Microsoft wants Samsung to pay smartphone license: report
SEOUL (Reuters) - Microsoft Corp has demanded that Samsung Electronics Co Ltd pay $15 for each smartphone handset it makes based on Google Inc's Android operating system as the software giant has a wide range of patents used in the mobile platform, local media reported on Wednesday.
Samsung would likely seek to lower the payment to about $10 in exchange for a deeper alliance with Microsoft for the U.S. company's Windows platform, the Maeil Business Newspaper quoted unnamed industry officials as saying.
Samsung had no immediate comment.
In April last year, Microsoft said it had reached a licensing deal with Taiwan's HTC Corp, under which it would receive royalty payments on its handsets running Android.
The move comes as Android phones gain in popularity. Microsoft charges handset makers such as HTC and Samsung to use its Windows mobile software and has tied up with Nokia to challenge Google and Apple Inc in the smartphone market.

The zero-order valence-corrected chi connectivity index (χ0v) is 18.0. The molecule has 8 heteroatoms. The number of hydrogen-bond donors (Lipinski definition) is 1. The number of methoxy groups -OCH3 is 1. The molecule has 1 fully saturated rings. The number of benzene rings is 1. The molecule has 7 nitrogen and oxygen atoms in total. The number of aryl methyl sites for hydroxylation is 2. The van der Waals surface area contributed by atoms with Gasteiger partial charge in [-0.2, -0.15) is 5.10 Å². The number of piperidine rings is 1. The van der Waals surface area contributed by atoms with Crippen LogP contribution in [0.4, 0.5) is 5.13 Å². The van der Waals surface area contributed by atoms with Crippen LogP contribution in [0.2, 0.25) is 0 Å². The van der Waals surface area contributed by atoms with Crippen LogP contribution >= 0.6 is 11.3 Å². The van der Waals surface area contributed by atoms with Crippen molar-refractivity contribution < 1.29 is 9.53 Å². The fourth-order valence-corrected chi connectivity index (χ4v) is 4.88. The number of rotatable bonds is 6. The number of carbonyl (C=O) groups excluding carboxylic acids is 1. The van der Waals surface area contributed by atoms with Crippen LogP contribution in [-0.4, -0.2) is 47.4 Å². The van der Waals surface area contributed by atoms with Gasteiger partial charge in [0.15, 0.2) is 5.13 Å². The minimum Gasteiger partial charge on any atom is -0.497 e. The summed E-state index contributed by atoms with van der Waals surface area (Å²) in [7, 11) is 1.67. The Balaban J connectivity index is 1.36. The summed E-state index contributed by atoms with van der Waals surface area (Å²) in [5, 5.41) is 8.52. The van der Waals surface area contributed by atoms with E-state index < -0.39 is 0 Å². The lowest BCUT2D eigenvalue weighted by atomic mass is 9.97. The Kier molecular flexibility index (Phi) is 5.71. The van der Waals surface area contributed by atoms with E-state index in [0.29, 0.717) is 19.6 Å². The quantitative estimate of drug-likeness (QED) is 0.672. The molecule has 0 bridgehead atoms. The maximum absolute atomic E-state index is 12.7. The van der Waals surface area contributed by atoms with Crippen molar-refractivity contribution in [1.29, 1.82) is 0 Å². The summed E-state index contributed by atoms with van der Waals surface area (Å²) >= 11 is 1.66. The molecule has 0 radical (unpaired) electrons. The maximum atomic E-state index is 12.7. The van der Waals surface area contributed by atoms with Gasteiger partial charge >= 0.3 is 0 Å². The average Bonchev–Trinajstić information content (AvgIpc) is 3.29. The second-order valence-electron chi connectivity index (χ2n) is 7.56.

Analysts forecast Samsung, the world's No.2 handset maker, to have sold about 19 million smartphones in the April-June quarter, with the dominant position running on Android. It is widely expected to emerge as the No.1 smartphone maker, replacing Nokia's more than 10-year reign.
Samsung's Galaxy S II, successor to its flagship Galaxy S smartphone, which runs on the Android platform, has sold more than 3 million units since its debut in late April.
(Reporting by Miyoung Kim; Editing by Chris Lewis)
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